Media echoing what I have been saying for years now, and have been especially keen on reminding readers here in the past few months regarding the unique position U.S. assets have relative to the rest of the world.
For all the anxiety among politicians and their constituents over playing chicken with the debt ceiling and the prospect of the first-ever downgrade of U.S. debt, the people with the most at stake made more money buying Treasury securities in July than any month this year. Actually, they made a fortune, or $183,000 for every $10 million invested.
While commentators bemoaned America's lost respect around the world, investors from Argentina to New Zealand snapped up Uncle Sam's bonds in the $9.34 trillion market, driving yields on 10-year notes -- a benchmark for everything from mortgage rates to corporate debt -- to the lowest levels since November. U.S. government debt returned 1.83 percent in July, about three times more than the rest of the global sovereign bond market, Bank of America Merrill Lynch index data show.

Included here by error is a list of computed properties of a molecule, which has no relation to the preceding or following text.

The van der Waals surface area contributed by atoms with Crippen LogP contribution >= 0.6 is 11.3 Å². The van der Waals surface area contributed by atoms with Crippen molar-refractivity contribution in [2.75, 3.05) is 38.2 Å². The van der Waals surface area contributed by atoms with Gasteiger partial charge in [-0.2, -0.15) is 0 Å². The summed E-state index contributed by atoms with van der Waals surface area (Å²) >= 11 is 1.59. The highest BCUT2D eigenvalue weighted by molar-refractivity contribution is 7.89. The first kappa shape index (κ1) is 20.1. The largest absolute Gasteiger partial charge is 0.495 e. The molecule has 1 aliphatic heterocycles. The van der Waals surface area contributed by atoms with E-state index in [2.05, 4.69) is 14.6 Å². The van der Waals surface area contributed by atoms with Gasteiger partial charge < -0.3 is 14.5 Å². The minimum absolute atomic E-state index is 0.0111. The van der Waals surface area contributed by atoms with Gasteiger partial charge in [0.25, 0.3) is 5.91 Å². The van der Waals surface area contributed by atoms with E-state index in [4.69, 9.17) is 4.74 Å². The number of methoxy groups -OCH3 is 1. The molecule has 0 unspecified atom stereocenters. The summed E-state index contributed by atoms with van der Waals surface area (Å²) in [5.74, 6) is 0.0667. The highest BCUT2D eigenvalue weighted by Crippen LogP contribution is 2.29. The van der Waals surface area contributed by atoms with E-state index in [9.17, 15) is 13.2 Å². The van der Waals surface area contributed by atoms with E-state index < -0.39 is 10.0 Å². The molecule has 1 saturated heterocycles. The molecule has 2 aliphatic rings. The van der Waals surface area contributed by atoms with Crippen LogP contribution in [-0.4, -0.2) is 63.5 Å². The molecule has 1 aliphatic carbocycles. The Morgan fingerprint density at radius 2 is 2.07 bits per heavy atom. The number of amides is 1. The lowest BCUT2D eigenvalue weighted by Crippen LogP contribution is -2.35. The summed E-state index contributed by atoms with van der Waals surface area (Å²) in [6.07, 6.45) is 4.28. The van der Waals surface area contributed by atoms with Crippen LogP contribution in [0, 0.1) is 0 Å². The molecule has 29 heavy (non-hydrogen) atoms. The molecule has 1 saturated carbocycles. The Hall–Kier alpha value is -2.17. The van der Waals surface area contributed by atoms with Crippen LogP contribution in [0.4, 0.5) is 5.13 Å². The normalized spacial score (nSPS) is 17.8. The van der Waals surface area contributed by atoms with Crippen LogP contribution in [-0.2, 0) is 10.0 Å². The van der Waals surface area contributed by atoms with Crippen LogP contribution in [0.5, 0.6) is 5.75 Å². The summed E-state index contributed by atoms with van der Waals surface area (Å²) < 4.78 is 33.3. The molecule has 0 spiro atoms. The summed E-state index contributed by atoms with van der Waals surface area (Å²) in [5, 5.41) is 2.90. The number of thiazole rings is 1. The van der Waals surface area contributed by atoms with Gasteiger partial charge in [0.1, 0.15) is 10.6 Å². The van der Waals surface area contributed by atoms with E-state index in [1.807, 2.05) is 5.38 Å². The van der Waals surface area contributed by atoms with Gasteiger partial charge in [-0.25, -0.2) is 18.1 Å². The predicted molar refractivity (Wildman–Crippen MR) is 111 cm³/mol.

“The bond market saw through the debate and saw that it would have to be resolved,” said Mark MacQueen, a partner and money manager at Austin, Texas-based Sage Advisory Services, which oversees $9.5 billion. “The market expected a resolution, which is less spending, hitting future growth, which is not good for stocks but is good for bonds.”
The Senate voted today to raise the nation's debt ceiling, currently $14.3 trillion, for the 79th time since 1960, before missing a payment. As a bonus to bond investors, the government will reduce spending by $2.4 trillion or more.